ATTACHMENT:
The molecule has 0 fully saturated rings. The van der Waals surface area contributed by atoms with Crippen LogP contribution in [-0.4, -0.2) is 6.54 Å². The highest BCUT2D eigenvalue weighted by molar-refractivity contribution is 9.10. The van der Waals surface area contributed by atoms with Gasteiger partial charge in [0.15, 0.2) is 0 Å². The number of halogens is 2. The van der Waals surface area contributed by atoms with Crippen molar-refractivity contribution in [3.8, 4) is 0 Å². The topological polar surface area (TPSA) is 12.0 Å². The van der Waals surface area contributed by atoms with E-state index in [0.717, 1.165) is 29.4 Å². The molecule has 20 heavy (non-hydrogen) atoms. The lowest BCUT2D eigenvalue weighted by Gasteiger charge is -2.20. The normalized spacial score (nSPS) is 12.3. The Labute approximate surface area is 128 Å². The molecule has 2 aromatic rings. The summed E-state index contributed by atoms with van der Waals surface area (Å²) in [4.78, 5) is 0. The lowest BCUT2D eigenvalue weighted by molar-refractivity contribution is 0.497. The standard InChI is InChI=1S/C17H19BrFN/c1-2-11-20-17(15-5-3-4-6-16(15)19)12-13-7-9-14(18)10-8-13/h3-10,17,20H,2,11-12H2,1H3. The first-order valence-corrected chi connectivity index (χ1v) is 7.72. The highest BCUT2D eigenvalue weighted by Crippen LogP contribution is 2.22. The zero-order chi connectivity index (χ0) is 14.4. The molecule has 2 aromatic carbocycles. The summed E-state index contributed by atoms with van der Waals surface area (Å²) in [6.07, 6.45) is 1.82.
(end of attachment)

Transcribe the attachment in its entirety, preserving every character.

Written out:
The molecule has 0 fully saturated rings. The van der Waals surface area contributed by atoms with Crippen LogP contribution in [-0.4, -0.2) is 6.54 Å². The highest BCUT2D eigenvalue weighted by molar-refractivity contribution is 9.10. The van der Waals surface area contributed by atoms with Gasteiger partial charge in [0.15, 0.2) is 0 Å². The number of halogens is 2. The van der Waals surface area contributed by atoms with Crippen molar-refractivity contribution in [3.8, 4) is 0 Å². The topological polar surface area (TPSA) is 12.0 Å². The van der Waals surface area contributed by atoms with E-state index in [0.717, 1.165) is 29.4 Å². The molecule has 20 heavy (non-hydrogen) atoms. The lowest BCUT2D eigenvalue weighted by Gasteiger charge is -2.20. The normalized spacial score (nSPS) is 12.3. The Labute approximate surface area is 128 Å². The molecule has 2 aromatic rings. The summed E-state index contributed by atoms with van der Waals surface area (Å²) in [4.78, 5) is 0. The lowest BCUT2D eigenvalue weighted by molar-refractivity contribution is 0.497. The standard InChI is InChI=1S/C17H19BrFN/c1-2-11-20-17(15-5-3-4-6-16(15)19)12-13-7-9-14(18)10-8-13/h3-10,17,20H,2,11-12H2,1H3. The first-order valence-corrected chi connectivity index (χ1v) is 7.72. The highest BCUT2D eigenvalue weighted by Crippen LogP contribution is 2.22. The zero-order chi connectivity index (χ0) is 14.4. The molecule has 2 aromatic carbocycles. The summed E-state index contributed by atoms with van der Waals surface area (Å²) in [6.07, 6.45) is 1.82.